It is also worth considering that, although the models are generated by the computer, McCormack took inspiration from nature and the environment around him, selecting certain behaviours and attributes and used these to create his codeing. McCormack also decided how the final image looked in terms of perspectives and framing and, in Reas’ Processing images, certain iterations of the code are selected as final prints out of an essentially infinite number. Can it not be considered an influence of an artist’s mind that they have chosen one particular image to represent an entire coded concept?
Another interesting aspect of generating images from software is ownership and creative recognition. If a beautiful, provocative image is created and becomes world renowned, who is credited as the artist? Is it solely the person who arranged the image that is responsible? If someone adds to someone else’s code to create something, is the original programmer a contributing artist? What about the developer of the software itself that has defined the way in which you can create the art – can they lay claim to artwork made from their platform? Could a hacker obtain the code and end up with a ‘genuine original’ of the series?
This idea of handing over control for a piece of art was explored in the work of abstract artist Sol LeWitt. Instead of using a computer, LeWitt designed wall drawings for gallery installations and had other people create them from a set of basic rules.
Originally, when creating his Wall Drawing #16, LeWitt had draftsmen draw up his piece from his instructions due to concerns about practicality and its time-consuming nature. His later drawings came embrace the idea of generative art. Wall drawing #260, which was first installed at the San Francisco Museum of Modern Art in June 1975, is shown below and is a great example of this concept.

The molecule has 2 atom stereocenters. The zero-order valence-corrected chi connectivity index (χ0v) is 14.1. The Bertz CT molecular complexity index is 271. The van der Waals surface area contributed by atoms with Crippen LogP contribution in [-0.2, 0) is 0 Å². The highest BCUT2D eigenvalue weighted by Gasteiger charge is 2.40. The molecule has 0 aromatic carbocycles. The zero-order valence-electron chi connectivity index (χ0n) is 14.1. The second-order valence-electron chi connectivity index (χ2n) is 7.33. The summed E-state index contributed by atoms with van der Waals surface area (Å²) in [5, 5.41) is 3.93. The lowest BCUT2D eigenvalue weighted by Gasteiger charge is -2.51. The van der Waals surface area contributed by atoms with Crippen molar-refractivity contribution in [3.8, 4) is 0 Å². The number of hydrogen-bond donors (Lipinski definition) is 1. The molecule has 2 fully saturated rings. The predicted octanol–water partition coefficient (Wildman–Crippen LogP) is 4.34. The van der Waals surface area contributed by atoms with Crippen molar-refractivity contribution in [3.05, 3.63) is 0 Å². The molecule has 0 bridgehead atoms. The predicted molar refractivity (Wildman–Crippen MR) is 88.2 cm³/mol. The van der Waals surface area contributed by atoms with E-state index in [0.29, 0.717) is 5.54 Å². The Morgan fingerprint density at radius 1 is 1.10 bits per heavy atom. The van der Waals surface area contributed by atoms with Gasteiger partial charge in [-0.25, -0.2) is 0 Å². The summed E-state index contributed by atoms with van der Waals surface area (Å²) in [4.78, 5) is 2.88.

The instructions for creating the image is given to artists, trained assistants or even novice volunteers so they can install their own interpretations of the rules. Although each one is of a similar style, they will differ slightly from gallery to gallery. LeWitt considered his method of art to be like a composer and his symphony: the concept and key components are set in stone by the artist and each person implementing it will have their own style and approach to it, like an orchestra taking on a famous piece of music.
Computers can be used as a tool to open up a whole new genre of creativity and self expression, whilst also encouraging the often contrasting worlds of art and computing to come together in a new way. Add to that the increasing presence and capability of artificial intelligence and one day we might see real art being made by machines. For some that might be an depressing snapshot of computers ‘taking over’, but to me it’s an exciting thought. But don’t worry, we’re still a long way off. So while we’re waiting, why not check out some of the best Google Deep Dream images created by running existing images or even random noise through it’s image recognition neural networks over and over. There’s more information over here.
This post was inspired by the Creative Coding course hosted by FutureLearn and Monash University.